There has been mention of the Max pulse width. The reason there is no MAXIMUM for pulse width is because the minimum is all that matters for correct switching of the electronics. i.e. with the example gecko drive the step signal falls and as long as it's kept low for the minimum 0.5 uSec the electronics will "do their thing".

Onto the The Dir "Pulse" box:

I quoted Art above as saying that this value (like the step pulse) is an ADDITION to the Dir PULSE WIDTH. This in my view can not be taken at face value and needs a bit more thought. The Dir signal (at least for the gecko and for every other drive I have ever seen and/or used) is treated more as a STATE than a PULSE. i.e the Dir signal does not LATCH the drive on a falling or rising edge, rather, it's STATE either high or low is "read" by the drive WHEN it receives a step pulse. The issue of course becomes particularly interesting when the Dir signal CHANGES and this along with Art's description are the clues to what I think this value ACTUALLY means. Here's another quote from the gecko 202 drive manual:

"Direction Setup: 1uS min (20uS min hold time after Step edge)"

Now of course this tells us that the minimum PULSE WIDTH of the dir signal is 20 uSec but I don't think this is what this box value refers to. I think it's the setup time of a CHANGING dir signal of at least 1 uSec BEFORE the falling edge of the next step signal. Therfore Mach's default of the "approximate 1 to 2 uSec" is again absolutely fine (for a gecko at least). The reason I think this is because Art states that this value should be changed if you have the problem of missing a step on a direction CHANGE (yes that old chestnut).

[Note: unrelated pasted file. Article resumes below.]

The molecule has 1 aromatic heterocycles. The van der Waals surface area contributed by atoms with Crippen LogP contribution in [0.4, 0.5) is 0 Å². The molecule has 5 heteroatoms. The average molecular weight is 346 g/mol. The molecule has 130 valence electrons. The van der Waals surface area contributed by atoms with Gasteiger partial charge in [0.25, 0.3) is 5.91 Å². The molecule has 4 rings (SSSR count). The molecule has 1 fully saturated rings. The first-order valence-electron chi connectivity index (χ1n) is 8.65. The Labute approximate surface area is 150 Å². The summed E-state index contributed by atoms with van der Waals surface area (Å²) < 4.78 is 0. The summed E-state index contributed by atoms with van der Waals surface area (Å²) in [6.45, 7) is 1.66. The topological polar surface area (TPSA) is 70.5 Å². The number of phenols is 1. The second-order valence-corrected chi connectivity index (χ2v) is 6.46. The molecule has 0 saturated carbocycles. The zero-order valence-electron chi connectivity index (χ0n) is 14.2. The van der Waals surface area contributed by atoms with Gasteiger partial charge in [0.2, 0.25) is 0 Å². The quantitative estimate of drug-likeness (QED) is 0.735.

FWIW the direction hold time would only be of issue if your application wanted to change direction more than 50000 times a sec! Hmmmm - cutting microscopic saw teeth perhaps!

So as summary: Check your drive's tech spec and set accordingly by ADDING to the default 1 to 2 uSec if required, or if you prefer, leave both values at 0 unless you have problems.

Cheers

Ian

Offline Hood

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Re: Step & Dir Pulse